Criminal Justice

“[L]awyers in criminal courts are necessities, not luxuries. The right of one charged with crime to counsel may not be deemed fundamental and essential to fair trials in some countries, but it is in ours.”
-- Justice Hugo Black,
Gideon v. Wainwright, 1963

The rights guaranteed to individuals under suspicion, criminal defendants, and prisoners are fundamental rights that protect all Americans from governmental abuse of power. These rights include the guarantee against unreasonable search and seizure, the right to reasonable bail, the right against self incrimination, the right to counsel, the right to be acquitted unless the government can prove its case beyond a reasonable doubt, the right to a jury of one’s peers and the right to be free from cruel and unusual treatment.

These protections were included in our federal and state constitutions in order to protect innocent persons who may be wrongfully suspected or accused of a crime. The framers understood that it is more important for the government to follow the rule of law than it is to obtain a guilty verdict in every case.

Litigation

State v. Marquez-Marquez

ACLU Challenges Unfair Bail Forfeiture

July 13, 2009 - The ACLU is directly representing Maria Araujo as she seeks remission of a court order demanding that she pay her brother-in-law’s security deposit of $20,000. 

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Washburn v. Columbia Forest Products, Inc.

Oregon Supreme Court Narrows Definition of Disabled Worker

October 2006 - In Washburn v. Columbia Forest Products, Inc., 340 Or 469, 134 P.3d 161 (2006), the Oregon Supreme Court was faced with the question under the Oregonians with Disability Act of whether a person’s disability should be assessed with or without regard to measures which mitigate the disability.

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Legislation

Drug Reform: YES on Measure 91 - Marijuana (2014)

Law enforcement’s war on marijuana is a failure and has needlessly ensnared hundreds of thousands of people in the criminal justice system at a tremendous human and fiscal cost. Shifting Oregon away from the unsuccessful prohibition model towards a more effective harm reduction model long has been a high priority for the ACLU and our staff helped draft Ballot Measure 91.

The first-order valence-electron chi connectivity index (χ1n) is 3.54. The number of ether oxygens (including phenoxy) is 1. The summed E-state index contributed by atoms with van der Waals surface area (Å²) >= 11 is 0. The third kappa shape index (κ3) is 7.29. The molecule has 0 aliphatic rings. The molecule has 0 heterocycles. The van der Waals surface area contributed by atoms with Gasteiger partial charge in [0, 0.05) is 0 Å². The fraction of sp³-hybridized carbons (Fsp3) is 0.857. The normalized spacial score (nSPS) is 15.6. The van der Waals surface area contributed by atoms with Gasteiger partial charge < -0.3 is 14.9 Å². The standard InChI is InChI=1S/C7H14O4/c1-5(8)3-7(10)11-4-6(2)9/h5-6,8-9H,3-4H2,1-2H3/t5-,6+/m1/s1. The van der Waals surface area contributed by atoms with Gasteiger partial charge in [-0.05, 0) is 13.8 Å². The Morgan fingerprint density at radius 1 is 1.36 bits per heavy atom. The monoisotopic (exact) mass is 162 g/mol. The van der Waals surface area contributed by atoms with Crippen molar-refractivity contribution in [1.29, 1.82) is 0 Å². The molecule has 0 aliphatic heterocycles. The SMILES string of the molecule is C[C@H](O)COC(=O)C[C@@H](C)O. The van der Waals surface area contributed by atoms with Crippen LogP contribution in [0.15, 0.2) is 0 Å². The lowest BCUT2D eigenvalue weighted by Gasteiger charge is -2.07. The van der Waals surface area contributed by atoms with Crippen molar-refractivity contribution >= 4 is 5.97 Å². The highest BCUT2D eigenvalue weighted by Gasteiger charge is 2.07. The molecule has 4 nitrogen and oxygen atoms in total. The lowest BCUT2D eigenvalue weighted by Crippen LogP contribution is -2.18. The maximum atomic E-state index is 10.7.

Legalizing, regulating and taxing the recreational use of marijuana by adults 21 and older will bring a new approach to our drug laws, making them more fair, more compassionate, and smarter at reducing drug dependency and improving public health and safety. We urge a YES vote.

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ACLU Endorses New Approach Campaign to Regulate and Legalize Marijuana

June 17, 2014 - “We need to stop wasting taxpayer dollars arresting and searching people in Oregon just because they use marijuana,” said David Fidanque, executive director of the ACLU of Oregon. “Prohibition hasn’t worked and it never will. It’s time to be honest about that and take a path that makes sense.”

The New Approach Oregon campaign is collecting signatures to qualify an initiative for the November ballot. The initiative would strictly regulate marijuana sales and possession, legalize the use of marijuana by adults 21 and over only, and tax marijuana and its products, generating money for important public services like education, public safety and drug treatment

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Other

Marijuana Arrests and Citations on the Rise in Oregon

June 5, 2013 - A report issued this week by the National ACLU, based on state crime reports provided to the FBI, shows that Oregon law enforcement agencies increased the rate of citations and arrests for possession of marijuana by 45% between 2001 and 2010. Oregon’s increase was the fifth highest in the country during that period. Nationwide, African-Americans were 3.7 times more likely to be arrested for possession of marijuana than Whites despite comparable usage rates.

Analysis by the ACLU of Oregon of data made available by the Oregon State Police, shows that 90% of the marijuana possession incidents in 2010 involved less than 1 ounce of marijuana, which is punishable as a violation under state law and does not lead to arrest or jail time. That same data shows that Lane County reported the highest number of marijuana enforcement actions in 2010 with 16.7% of all marijuana possession citations and arrests statewide. Jackson County was second with 13.2%, Multnomah County was third with 8.32%, and Marion County was fourth with 7.0% of the statewide total for marijuana possession citations and arrests.

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ACLU Opposes City Council's Exclusion Order

November 18, 2010 – The ACLU of Oregon has urged the Portland City Council to oppose the creation of new exclusion zones for those found guilty of gun-related offenses.

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